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ISSUE 119 VOL 5 PUBLISHED 10/14/2005

'Violence' begs for contemplation

By John Douglass
Contributing Writer


Friday, October 14, 2005

In today’s cinematic world full of summer-blockbuster drivel and beat-you-over-the-head messages, it is a treat to be treated like an intelligent, thinking human being at the theater.

One rarely finishes watching a movie and is left with no clear answer, not having been pandered to, to contemplate serious questions. David Cronenberg’s "A History of Violence" is just such a rare movie, and it is undoubtedly one of the best movies to come along this year.

"Violence" begins benignly, introducing us to Tom Stall (Viggo Mortensen), a down-home completely average middle-American family man.

He is happily married with two great kids, and is the owner of a perfectly quaint small town diner. Life progresses for a while slowly and simply, before a series of events is thrown into action that changes the course of Tom’s life, as well of the course of the film, entirely.

It all begins when two utterly evil men show up in Tom’s diner with an intent to rob, kill and harm whomever they have to, and in an Jason Bourne-esque show of ability, Tom takes them both out and saves the day.

This surprisingly violent act elevates Tom to hero status, leading even to his picture and story on the news. For a short time everything is well and good again, until more eerily menacing men start to show up, insistently badgering Tom, saying that they know him, and that his name is really Joey.

To continue with plot details is to jeopardize the fantastically demented twists and turns of the rest of the film. The acting is fantastic. Mortensen shows us that he can easily hold his own as a leading man in the wide world outside of Middle Earth.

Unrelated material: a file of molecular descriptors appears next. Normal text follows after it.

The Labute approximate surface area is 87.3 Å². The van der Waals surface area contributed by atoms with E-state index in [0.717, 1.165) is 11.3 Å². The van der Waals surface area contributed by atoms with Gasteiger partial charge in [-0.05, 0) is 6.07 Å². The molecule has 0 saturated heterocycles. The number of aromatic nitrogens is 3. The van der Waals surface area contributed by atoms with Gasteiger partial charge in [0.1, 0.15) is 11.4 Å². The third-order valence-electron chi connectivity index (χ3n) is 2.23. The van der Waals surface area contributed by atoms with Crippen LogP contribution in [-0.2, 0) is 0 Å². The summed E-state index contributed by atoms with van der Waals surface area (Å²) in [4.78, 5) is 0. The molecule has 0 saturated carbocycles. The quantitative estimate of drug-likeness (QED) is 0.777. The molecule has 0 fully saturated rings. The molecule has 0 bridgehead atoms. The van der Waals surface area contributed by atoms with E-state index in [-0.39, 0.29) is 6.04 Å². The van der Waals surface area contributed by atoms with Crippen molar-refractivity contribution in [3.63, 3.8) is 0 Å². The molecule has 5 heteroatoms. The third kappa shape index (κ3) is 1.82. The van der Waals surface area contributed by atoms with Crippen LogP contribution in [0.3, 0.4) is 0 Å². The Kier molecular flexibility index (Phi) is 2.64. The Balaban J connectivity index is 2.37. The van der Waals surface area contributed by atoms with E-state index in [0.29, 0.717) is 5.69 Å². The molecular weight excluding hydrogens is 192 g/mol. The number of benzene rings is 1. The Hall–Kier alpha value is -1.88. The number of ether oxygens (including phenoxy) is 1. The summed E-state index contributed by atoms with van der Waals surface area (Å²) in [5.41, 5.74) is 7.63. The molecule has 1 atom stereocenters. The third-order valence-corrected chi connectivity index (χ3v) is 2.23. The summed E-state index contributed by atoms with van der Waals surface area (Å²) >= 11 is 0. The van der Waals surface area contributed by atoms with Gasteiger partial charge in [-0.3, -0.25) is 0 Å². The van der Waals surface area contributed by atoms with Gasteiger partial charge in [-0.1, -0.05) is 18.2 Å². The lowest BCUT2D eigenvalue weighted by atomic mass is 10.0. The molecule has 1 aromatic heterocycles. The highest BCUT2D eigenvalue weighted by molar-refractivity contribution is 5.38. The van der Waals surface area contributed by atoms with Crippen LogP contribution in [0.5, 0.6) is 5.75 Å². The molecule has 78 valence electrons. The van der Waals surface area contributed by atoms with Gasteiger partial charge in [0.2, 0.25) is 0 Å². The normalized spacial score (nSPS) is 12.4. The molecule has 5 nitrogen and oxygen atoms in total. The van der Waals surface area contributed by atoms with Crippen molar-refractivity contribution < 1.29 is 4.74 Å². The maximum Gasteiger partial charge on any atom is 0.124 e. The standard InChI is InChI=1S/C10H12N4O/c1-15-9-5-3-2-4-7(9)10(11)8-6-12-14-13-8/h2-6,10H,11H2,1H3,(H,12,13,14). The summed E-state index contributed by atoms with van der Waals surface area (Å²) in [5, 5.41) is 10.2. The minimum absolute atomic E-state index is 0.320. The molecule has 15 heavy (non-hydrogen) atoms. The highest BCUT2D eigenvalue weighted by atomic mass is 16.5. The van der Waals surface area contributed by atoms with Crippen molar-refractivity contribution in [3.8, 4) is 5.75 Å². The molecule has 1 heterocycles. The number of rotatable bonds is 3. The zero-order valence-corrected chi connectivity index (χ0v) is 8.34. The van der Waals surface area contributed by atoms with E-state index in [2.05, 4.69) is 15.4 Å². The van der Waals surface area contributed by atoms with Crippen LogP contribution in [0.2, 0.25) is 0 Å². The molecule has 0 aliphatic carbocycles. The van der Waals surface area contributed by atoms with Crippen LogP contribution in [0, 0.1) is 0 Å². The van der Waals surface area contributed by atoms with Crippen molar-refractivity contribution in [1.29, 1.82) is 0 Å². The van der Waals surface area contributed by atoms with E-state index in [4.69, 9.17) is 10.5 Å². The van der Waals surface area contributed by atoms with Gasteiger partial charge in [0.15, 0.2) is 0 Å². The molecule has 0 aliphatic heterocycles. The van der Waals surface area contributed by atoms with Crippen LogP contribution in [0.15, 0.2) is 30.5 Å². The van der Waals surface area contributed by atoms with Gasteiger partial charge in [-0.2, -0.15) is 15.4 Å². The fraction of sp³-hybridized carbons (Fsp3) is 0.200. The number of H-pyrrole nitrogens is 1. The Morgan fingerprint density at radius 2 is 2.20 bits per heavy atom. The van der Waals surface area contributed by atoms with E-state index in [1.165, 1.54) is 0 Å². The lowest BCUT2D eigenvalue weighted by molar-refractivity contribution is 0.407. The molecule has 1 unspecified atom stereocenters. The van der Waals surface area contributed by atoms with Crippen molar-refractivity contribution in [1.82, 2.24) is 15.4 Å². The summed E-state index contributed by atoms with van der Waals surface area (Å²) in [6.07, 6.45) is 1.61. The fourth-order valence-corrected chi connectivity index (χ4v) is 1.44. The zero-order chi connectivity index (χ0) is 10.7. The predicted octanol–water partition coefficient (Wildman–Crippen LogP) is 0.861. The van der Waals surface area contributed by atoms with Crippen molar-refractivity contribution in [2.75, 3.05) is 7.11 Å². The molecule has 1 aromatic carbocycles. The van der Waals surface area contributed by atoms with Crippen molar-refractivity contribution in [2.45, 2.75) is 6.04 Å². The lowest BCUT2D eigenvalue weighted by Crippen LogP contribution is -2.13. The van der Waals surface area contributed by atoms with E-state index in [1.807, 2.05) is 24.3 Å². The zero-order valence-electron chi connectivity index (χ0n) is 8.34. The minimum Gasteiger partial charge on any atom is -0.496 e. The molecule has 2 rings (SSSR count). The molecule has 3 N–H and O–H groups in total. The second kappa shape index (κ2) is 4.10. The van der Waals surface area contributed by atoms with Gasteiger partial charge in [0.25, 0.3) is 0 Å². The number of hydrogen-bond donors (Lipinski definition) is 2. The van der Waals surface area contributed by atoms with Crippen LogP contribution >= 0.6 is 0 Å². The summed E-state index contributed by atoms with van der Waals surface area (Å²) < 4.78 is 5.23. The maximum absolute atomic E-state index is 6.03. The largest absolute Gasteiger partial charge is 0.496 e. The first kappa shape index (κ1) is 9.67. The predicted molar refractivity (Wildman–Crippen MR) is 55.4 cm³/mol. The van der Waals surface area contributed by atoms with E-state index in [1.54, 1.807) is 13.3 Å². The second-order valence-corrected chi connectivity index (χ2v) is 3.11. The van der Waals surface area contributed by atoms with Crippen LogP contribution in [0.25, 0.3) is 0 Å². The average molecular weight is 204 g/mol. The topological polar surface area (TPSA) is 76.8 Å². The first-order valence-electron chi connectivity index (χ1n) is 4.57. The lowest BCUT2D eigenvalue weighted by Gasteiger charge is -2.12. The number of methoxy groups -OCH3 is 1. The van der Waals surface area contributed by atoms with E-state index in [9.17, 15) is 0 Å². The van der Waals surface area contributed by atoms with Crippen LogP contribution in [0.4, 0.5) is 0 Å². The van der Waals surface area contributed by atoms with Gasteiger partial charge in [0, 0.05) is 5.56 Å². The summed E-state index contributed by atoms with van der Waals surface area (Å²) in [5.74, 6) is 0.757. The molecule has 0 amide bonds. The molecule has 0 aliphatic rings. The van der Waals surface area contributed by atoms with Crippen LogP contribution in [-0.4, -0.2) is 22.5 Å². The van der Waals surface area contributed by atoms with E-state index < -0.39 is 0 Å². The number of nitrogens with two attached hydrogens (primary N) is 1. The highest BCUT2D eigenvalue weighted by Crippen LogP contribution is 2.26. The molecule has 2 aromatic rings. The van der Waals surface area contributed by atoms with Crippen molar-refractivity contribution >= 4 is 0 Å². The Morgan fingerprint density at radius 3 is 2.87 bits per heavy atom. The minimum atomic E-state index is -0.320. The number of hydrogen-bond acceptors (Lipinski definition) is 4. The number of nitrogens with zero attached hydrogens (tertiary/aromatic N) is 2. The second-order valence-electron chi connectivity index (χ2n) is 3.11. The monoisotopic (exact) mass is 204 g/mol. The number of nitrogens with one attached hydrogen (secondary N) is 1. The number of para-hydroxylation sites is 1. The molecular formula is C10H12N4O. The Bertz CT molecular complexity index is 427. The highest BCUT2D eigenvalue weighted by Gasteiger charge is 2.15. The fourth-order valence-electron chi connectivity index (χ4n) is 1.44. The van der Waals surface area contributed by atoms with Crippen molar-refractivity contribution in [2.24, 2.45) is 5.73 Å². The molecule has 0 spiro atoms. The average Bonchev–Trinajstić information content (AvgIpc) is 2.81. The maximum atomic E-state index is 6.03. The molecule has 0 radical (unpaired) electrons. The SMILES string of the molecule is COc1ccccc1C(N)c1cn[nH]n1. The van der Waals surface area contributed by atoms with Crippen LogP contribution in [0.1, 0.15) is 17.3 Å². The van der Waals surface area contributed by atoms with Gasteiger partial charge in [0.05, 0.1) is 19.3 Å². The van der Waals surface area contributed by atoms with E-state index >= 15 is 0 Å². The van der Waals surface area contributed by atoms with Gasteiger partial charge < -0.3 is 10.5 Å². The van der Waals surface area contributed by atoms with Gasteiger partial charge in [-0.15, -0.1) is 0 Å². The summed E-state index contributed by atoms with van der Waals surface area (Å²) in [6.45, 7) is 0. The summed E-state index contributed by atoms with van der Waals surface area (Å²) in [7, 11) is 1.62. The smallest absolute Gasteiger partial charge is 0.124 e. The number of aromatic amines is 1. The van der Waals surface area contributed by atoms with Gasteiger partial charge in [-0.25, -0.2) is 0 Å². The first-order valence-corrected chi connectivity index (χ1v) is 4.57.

The consistently underappreciated Maria Bello also comes through in the engagingly meaty role of Tom’s wife. Ed Harris plays his usual game and chews his way through every scene given to him as the mysterious man who may or may not be from Tom’s past.

Even relative newcomer Aston Holmes pulls through as Tom’s son, struggling with the idea of his father’s violence. The direction is superbly understated, letting the terrific performances carry the film. Ultimately, "A History of Violence" is about exactly that, violence; the implications of violence, the complicated reasons behind acts of violence, and the inner struggle that goes on in the attempt to justify violent acts.

David Cronenberg is a master of horror and gore and although this is not a horror movie, he spares nothing in the way of the graphic, gruesome carnage left over after something particularly violent has occurred.

This is his directorial way of leaving the viewer feeling a small part of the inconsistent emotions experienced by the characters in the film. "A History of Violence" leaves you with questions, not questions about the film, but questions about yourself.





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